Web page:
An Iranian opposition group said Wednesday that the Iraqi government's move to ban dealings with it reflected pressures on Baghdad by Iran.

The statement followed an announcement Tuesday by Prime Minister Nouri al-Maliki's Cabinet accusing the Mujahedeen Khalq organization — known as the MEK — of interfering in Iraq's internal affairs and supporting anti-government activities.

The government said those who violate the order will face charges under the anti-terror law.

The MEK said the Iraqi statement was a "flagrant breach of international law and conventions" and called on the U.N. Security Council to insist that the Iraqis back down.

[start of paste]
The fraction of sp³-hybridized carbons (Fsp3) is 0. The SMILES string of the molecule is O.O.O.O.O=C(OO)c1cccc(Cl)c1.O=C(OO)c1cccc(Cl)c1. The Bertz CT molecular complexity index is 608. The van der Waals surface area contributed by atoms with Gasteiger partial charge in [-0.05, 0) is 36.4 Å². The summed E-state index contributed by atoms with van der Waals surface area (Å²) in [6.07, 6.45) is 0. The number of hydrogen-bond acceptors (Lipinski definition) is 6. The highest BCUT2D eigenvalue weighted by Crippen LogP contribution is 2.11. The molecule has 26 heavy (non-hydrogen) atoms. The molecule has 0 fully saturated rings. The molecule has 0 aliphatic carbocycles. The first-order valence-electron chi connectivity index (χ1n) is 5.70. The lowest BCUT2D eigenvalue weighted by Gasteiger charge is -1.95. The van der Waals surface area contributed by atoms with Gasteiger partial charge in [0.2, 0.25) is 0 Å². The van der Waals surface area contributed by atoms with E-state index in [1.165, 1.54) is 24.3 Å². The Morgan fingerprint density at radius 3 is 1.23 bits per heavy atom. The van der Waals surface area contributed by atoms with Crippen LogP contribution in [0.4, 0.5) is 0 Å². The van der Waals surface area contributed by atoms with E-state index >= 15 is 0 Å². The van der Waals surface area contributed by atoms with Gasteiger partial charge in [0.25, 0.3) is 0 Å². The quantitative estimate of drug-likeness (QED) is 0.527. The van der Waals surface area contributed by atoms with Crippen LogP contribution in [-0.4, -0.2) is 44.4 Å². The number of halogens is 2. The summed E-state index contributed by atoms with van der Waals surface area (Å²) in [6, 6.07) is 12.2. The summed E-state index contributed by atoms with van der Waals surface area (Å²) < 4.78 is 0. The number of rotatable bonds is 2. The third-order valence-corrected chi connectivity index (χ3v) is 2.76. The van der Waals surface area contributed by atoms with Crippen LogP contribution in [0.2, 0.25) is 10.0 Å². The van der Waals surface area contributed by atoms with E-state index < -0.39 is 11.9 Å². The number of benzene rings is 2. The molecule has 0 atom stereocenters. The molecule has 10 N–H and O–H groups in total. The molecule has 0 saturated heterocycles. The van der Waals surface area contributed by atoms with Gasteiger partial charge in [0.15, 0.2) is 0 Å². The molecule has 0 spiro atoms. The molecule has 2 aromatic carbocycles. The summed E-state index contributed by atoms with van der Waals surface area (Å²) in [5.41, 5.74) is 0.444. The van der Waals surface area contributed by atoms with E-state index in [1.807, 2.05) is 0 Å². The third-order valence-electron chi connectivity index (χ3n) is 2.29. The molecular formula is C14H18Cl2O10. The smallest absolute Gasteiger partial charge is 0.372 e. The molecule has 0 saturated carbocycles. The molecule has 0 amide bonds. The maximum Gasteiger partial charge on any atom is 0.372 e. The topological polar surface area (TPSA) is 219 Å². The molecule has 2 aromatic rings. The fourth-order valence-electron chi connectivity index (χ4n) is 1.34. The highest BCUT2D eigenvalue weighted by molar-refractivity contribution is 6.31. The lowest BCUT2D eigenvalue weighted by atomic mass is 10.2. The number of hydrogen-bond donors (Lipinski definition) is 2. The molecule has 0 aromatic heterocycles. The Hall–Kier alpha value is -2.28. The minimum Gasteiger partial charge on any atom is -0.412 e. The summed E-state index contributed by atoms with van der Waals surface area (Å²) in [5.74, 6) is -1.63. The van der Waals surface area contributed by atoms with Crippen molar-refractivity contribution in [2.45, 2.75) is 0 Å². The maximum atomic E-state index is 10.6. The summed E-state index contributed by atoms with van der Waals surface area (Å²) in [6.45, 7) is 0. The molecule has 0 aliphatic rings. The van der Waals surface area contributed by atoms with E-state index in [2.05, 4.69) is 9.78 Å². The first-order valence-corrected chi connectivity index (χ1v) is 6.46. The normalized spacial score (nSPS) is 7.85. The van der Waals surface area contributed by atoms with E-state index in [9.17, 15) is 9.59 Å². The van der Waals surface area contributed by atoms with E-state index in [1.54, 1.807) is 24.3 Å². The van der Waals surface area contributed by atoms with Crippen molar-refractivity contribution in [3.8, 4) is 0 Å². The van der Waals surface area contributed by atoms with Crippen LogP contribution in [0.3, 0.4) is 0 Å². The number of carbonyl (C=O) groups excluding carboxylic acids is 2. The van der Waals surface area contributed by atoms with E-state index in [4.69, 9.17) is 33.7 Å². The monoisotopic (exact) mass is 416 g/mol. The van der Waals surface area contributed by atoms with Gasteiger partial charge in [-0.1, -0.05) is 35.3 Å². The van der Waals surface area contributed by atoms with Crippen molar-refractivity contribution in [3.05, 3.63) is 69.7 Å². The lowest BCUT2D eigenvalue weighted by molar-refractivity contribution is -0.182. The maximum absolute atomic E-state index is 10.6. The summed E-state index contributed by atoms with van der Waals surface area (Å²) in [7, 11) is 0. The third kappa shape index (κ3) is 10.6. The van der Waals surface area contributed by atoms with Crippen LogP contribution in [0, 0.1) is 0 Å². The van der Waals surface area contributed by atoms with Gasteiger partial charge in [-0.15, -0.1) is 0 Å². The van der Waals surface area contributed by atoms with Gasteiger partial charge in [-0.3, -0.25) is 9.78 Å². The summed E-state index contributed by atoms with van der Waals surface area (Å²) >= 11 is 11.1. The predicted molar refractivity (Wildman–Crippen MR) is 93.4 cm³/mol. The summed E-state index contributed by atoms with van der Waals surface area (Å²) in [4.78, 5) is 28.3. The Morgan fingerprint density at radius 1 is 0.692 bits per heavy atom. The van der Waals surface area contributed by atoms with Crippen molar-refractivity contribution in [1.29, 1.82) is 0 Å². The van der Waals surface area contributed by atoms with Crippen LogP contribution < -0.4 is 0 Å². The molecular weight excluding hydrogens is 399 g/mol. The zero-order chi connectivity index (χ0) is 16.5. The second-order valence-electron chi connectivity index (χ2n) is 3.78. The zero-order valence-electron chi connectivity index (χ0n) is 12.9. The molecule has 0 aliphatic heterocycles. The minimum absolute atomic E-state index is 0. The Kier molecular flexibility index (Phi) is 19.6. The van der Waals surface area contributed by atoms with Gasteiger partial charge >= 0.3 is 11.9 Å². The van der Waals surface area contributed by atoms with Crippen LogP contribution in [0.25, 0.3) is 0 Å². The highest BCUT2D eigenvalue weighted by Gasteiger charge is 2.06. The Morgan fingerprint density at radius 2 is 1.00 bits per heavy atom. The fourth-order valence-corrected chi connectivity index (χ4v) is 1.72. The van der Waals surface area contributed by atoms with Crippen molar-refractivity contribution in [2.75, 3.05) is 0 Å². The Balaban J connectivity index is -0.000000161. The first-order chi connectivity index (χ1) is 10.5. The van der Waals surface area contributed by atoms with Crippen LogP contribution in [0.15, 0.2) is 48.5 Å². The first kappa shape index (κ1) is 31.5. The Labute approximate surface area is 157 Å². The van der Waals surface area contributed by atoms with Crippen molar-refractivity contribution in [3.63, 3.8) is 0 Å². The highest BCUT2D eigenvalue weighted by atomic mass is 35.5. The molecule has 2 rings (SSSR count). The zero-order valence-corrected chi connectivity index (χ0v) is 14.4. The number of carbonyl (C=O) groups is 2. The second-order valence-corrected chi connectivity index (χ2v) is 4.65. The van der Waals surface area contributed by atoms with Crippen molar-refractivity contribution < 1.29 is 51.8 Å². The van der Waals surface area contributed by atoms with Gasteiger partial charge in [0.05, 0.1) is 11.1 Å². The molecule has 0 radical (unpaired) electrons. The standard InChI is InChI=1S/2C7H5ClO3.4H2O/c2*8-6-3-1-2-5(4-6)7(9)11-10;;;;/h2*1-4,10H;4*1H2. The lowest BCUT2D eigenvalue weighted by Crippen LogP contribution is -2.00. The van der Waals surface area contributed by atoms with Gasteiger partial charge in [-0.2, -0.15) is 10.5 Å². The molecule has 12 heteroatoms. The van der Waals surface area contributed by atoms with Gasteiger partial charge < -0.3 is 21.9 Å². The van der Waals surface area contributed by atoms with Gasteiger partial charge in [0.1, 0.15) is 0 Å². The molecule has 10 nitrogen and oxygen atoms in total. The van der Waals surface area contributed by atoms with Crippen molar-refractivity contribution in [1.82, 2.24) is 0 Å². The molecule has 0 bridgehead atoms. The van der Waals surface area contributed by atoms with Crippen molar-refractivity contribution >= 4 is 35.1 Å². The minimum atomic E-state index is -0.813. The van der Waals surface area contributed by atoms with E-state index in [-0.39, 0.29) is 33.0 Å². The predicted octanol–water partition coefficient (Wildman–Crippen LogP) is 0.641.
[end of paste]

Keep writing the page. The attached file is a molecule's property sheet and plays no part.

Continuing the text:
"The stance" taken by the government "is the reflection of hysterical pressures of the religious fascism ruling Iran and its embassy in Baghdad on the Iraqi government to take revenge on the (MEK) because 3 million Iraqi Shiites have rejected the Iranian regime," the MEK said.

A prominent Sunni lawmaker, Saleh al-Mutlaq, said that the government decision shows how much influence Iran wields over the Shiite-led Iraqi government.

Al-Mutlaq, who heads an 11-member block in parliament, said that the MEK should be used to counter Iran's "destructive role" in Iraq

"It is an organization that opposes a regime that interferes in our affairs and wants to settle old scores with America on our soil," he said.

The MEK has had fighters based in Iraq since Saddam Hussein era. When U.S.-led troops overthrew the regime, they demilitarized the group and confined its fighters to Camp Ashraf northeast of Baghdad, under the protection of the multinational forces.

The Iraqi Cabinet has demanded that the coalition turn over checkpoints around the camp to Iraqi control.